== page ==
Gold Outperforms Berkshire Hathaway
Warren Buffett, also known as the Oracle of Omaha, controls and provides leadership for Berkshire Hathaway (Berkshire), a diversified holding company and one of the world’s largest multinational conglomerates that wholly owns GEICO, Duracell, Dairy Queen, BNSF, Lubrizol, Fruit of the Loom, Helzberg Diamonds, Long & Foster, FlightSafety International, Pampered Chef, and NetJets, and also owns 38.6% of Pilot Flying J and 26.7% of the Kraft Heinz Company. It also has significant minority holdings in American Express (17.6%), Wells Fargo (9.9%), The Coca-Cola Company (9.4%), Bank of America (6.8%), and Apple (5.22%). Since 2016, the company has acquired large holdings in several major US airline carriers and is currently the largest shareholder in United Airlines and Delta Air Lines, and one of the top three shareholders in Southwest Airlines and American Airlines.
Buffett is best known for his value-investing approach and is considered one of the best investors in the field. This article studies Berkshire’s performance next to that of gold. First, a comparison will be made between value stocks and growth stocks in order to determine the superior investing strategy. Second, Berkshire will be analyzed against the Russell 3000 Total Return Value Index in order to determine if the company managed to outperform a well-respected benchmark. Finally, gold will be compared with Berkshire in order to help investors navigate through the current economic uncertainty.
Value Stock Vs Growth Stocks
Chart 1 indicates that value investors have significantly outperformed growth investors when comparing the Russell 3000 total return values for the respective investment methods. Over the 20-year time horizon, the Russell 3000 Value Total Return Index netted investors 329%. This was significantly greater than the Russell 3000 Growth Total Return Index, which provided investors with a 270% return over the same time frame. The chart shows that value investing, one of the most popular strategies within the financial industry, provides superior returns in comparison to growth-based stocks.
Berkshire Hathaway Vs Value Stocks
It is interesting to note the performance of Berkshire in comparison to the value index. Berkshire succeeded in outperforming the index; however, it fell short of investors’ expectations. Chart 2compares the performance of Berkshire and the Russell 3000 Value Total Return Index. Throughout the time period, Berkshire returned 385%, which surpassed the return of the value index by 56%. However, over a 20-year horizon, Berkshire only managed to beat the index by 2.8% a year.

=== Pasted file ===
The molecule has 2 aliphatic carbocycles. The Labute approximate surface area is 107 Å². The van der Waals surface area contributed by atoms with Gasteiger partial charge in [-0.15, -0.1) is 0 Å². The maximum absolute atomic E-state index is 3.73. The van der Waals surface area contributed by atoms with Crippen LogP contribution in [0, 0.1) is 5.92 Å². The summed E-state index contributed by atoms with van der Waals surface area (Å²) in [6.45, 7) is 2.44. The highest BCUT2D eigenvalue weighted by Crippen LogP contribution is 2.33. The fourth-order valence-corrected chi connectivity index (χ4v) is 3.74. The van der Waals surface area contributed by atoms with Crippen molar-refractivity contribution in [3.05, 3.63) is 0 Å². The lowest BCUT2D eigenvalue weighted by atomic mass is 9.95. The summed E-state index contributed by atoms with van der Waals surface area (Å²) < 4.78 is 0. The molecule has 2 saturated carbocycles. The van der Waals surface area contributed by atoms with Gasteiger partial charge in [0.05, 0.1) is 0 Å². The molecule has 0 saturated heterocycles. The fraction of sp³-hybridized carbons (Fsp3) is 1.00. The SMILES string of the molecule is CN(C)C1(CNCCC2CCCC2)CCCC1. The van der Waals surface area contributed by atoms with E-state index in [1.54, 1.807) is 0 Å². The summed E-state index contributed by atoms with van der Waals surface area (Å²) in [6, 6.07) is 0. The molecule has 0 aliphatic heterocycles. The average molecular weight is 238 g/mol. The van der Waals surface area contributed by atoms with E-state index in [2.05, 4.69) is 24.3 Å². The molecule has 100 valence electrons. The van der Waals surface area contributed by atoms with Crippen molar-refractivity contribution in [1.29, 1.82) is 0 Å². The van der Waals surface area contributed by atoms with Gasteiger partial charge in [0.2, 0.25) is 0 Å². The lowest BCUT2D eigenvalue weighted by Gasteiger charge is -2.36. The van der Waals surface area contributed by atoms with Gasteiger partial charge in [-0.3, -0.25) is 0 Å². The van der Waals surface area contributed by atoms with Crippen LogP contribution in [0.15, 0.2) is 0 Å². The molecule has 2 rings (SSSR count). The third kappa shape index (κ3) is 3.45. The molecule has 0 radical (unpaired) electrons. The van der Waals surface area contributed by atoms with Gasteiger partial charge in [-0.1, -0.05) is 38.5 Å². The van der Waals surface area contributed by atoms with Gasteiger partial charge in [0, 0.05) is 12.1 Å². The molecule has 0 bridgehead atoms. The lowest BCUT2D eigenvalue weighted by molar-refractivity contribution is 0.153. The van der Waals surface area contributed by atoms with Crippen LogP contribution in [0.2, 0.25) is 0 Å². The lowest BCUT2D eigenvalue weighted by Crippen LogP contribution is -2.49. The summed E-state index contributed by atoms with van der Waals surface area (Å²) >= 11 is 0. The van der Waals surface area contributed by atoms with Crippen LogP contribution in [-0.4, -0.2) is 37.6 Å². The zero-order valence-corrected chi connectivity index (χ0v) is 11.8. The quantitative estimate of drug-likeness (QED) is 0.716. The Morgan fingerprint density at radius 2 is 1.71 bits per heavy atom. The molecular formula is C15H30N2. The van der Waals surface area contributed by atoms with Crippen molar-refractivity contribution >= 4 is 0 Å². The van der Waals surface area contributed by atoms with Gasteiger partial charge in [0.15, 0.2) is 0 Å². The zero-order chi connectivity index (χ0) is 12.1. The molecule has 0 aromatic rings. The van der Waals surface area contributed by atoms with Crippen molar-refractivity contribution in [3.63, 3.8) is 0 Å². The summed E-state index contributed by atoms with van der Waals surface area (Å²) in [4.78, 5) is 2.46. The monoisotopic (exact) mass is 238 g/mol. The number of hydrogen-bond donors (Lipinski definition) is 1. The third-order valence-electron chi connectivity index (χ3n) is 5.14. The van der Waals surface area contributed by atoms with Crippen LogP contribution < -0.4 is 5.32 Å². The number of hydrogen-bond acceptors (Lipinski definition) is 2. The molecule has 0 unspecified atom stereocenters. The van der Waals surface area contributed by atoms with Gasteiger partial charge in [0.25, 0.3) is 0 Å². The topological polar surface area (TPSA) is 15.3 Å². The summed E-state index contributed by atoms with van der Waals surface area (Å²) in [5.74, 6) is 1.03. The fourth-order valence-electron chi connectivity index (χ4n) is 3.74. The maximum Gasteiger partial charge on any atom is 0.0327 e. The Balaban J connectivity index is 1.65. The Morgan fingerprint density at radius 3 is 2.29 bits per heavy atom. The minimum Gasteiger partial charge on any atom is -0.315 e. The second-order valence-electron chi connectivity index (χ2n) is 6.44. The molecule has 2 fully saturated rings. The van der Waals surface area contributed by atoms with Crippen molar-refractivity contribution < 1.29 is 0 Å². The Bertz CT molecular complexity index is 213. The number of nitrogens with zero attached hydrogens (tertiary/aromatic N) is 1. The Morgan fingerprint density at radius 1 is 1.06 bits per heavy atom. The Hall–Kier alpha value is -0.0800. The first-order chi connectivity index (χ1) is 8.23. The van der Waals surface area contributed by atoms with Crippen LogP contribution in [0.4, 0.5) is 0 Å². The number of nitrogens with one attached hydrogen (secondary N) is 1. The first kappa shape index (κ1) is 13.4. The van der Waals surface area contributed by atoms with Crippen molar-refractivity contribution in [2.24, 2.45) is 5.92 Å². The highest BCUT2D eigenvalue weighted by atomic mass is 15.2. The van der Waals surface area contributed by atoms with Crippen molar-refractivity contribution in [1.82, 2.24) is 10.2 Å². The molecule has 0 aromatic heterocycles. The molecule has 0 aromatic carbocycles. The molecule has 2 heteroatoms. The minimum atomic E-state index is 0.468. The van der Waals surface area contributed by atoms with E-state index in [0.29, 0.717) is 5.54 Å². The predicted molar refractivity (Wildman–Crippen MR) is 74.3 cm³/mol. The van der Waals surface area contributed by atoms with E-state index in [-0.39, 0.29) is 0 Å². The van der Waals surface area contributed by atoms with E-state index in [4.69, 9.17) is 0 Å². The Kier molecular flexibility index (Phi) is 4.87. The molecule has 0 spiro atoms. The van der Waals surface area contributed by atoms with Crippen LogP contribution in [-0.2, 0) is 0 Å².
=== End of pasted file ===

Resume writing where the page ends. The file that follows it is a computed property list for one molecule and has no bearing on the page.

As discussed, Buffett is one of the greatest value investors of all time but becoming a Class-A shareholder in his company comes with a hefty price tag of over US$340,000 per share. For a portfolio performance increase of 2.8%, compared to the Russell 3000 Value Index, that price tag is out of reach for most investors. Furthermore, if Buffett was only able to achieve 2.8% greater than the index on an annual basis, this leaves little room for investors to profit from his stock selection. We can only imagine how difficult it would be for the majority of investors to outperform Buffett on any sustained basis.
Now let’s turn to an alternative investment with large returns that outperforms the typical investing in an index.
Gold Vs Berkshire Hathaway
Using the same time horizon as in our analysis above, Chart 3 evaluates the performance of the gold spot price and Berkshire. Buffett has been outspoken regarding his view that gold is a “bad investment.” In one respect it is true, but it is because, according to the Bank of International Settlements and the Federal Deposit Insurance Company, gold is a “zero risk monetary asset equal to US dollars and US Treasuries,” which I elaborated on in an article written in 2015. Even if you consider gold as an investment in comparison to Berkshire, gold has outperformed, as it returned 429% compared to Berkshire’s returns of 385%. This indicates that gold outperformed both value investing and growth investing indexes, as well as Berkshire, throughout the investment period. The importance of a long-term time horizon cannot be understated. The 20-year time horizon allows the last two market cycles to be evaluated, which helps determine the performance of an asset class regardless of where we lie within the economic cycle. As shown, after experiencing two full market cycles, gold has managed to outperform its peers. Considering the existing economic conditions and the looming triple bubble in real estate, stocks, and bonds, gold should be regarded as an addition to every investor’s portfolio due to its strong long-term performance and additional diversification benefits that reduce volatility and improve returns.